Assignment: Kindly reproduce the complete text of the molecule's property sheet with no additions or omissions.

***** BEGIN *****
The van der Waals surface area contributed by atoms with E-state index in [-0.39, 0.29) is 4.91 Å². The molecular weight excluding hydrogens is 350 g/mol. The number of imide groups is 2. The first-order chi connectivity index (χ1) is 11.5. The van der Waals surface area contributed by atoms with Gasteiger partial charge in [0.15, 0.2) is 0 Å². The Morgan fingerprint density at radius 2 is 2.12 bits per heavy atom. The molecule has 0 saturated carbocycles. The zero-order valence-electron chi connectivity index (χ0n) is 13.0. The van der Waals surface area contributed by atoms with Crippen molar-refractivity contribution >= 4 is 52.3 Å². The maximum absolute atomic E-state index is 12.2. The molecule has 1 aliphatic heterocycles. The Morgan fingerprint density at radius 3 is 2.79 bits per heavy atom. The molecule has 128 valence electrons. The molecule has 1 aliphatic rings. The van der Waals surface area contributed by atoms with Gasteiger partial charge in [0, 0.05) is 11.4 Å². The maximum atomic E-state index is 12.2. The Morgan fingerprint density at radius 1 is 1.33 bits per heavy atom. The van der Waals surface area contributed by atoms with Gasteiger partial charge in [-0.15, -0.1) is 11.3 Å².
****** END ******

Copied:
The van der Waals surface area contributed by atoms with E-state index in [-0.39, 0.29) is 4.91 Å². The molecular weight excluding hydrogens is 350 g/mol. The number of imide groups is 2. The first-order chi connectivity index (χ1) is 11.5. The van der Waals surface area contributed by atoms with Gasteiger partial charge in [0.15, 0.2) is 0 Å². The Morgan fingerprint density at radius 2 is 2.12 bits per heavy atom. The molecule has 0 saturated carbocycles. The zero-order valence-electron chi connectivity index (χ0n) is 13.0. The van der Waals surface area contributed by atoms with Crippen molar-refractivity contribution >= 4 is 52.3 Å². The maximum absolute atomic E-state index is 12.2. The molecule has 1 aliphatic heterocycles. The Morgan fingerprint density at radius 3 is 2.79 bits per heavy atom. The molecule has 128 valence electrons. The molecule has 1 aliphatic rings. The van der Waals surface area contributed by atoms with Gasteiger partial charge in [0, 0.05) is 11.4 Å². The maximum atomic E-state index is 12.2. The Morgan fingerprint density at radius 1 is 1.33 bits per heavy atom. The van der Waals surface area contributed by atoms with Gasteiger partial charge in [-0.15, -0.1) is 11.3 Å².